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Semiconductor and Electronic Failure Analysis Blog

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Non Destructive Testing in Failure Analysis

image042Detecting and isolating a failure in an integrated circuit is no easy matter. There are many techniques used in failure analysis and choosing the right one is an art as well as a science. Sometimes we may need to use many techniques both for better detection as well as independent corroboration so that we can be sure of the results of a particular test. But all tests fall into one of two categories - destructive testing, and non destructive testing. In this article, we look at why non destructive testing is so important and what methods fall into this type of test.

The Importance of Non Destructive Testing

Non destructive testing is a type of test which causes no permanent change to the chip or electronic component under ideal conditions. Conversely, destructive testing destroys the chip  and renders it useless for anything after that. Of course, there are times when you have to destroy the chip in order to make the analysis. For example, decapsulating a chip (removing the plastic package material to expose the silicon circuit) will prevent it from being used in a system again - the very nature of the procedure mandates it.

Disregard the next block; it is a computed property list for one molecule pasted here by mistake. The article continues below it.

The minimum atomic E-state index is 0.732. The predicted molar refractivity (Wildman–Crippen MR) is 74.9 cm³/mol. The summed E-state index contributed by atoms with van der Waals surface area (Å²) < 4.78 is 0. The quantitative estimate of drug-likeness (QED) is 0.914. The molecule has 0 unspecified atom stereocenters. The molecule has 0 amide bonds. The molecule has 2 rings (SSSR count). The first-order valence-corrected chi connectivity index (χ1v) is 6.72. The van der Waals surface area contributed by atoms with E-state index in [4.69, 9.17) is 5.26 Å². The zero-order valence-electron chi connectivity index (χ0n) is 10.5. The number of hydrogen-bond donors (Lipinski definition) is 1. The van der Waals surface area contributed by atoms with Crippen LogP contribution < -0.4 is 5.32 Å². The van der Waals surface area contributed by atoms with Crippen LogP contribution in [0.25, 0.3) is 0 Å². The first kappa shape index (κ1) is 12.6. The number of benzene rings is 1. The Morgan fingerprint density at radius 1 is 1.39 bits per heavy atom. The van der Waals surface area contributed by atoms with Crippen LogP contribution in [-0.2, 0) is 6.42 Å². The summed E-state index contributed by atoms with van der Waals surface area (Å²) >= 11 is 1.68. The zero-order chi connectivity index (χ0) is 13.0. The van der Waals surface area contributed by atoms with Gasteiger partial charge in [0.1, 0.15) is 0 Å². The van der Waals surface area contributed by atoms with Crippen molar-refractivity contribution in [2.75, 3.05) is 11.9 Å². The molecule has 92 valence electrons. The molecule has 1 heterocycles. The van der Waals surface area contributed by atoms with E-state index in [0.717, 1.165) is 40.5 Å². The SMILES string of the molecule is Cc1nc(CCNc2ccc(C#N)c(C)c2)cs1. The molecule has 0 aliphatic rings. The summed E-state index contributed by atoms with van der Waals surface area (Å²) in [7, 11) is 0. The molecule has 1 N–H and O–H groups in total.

Of course, there are cost reasons to prefer Non Destructive Testing (NDT) but there are others reasons too. After all, chips can be mass manufactured and the loss of any one chip is unlikely to be a disaster unless it's a costly prototype. When a test is non destructive, we can perform it several times to see if we reach the same conclusions. In addition, we can perform many different kinds of tests using various methodologies to check our conclusions.

One other reason to prefer NDT techniques is that a particular flaw may not be easy to find in any other chip.  Electronic systems are made up of thousands or millions of tiny components and sometimes finding an unusual error can help us identify flaws in the manufacturing process which we would not normally uncover. In such cases, preserving the malfunctioning component becomes very important indeed.

Many techniques fall under the umbrella of NDT. For example, all procedures which rely on electromagnetic radiation such as emission spectroscopy and optical microscopy are non destructive. Procedures such as acoustic microscopy are also the same. Microthermal imaging techniques using either infrared radiation or liquid crystal imaging and even fluroscent imaging all preserve the chip for further analysis.

These techniques are tried first before any destructive testing commences. After all, it's easy to find a chip that works properly. Finding one that doesn't is a rarity!

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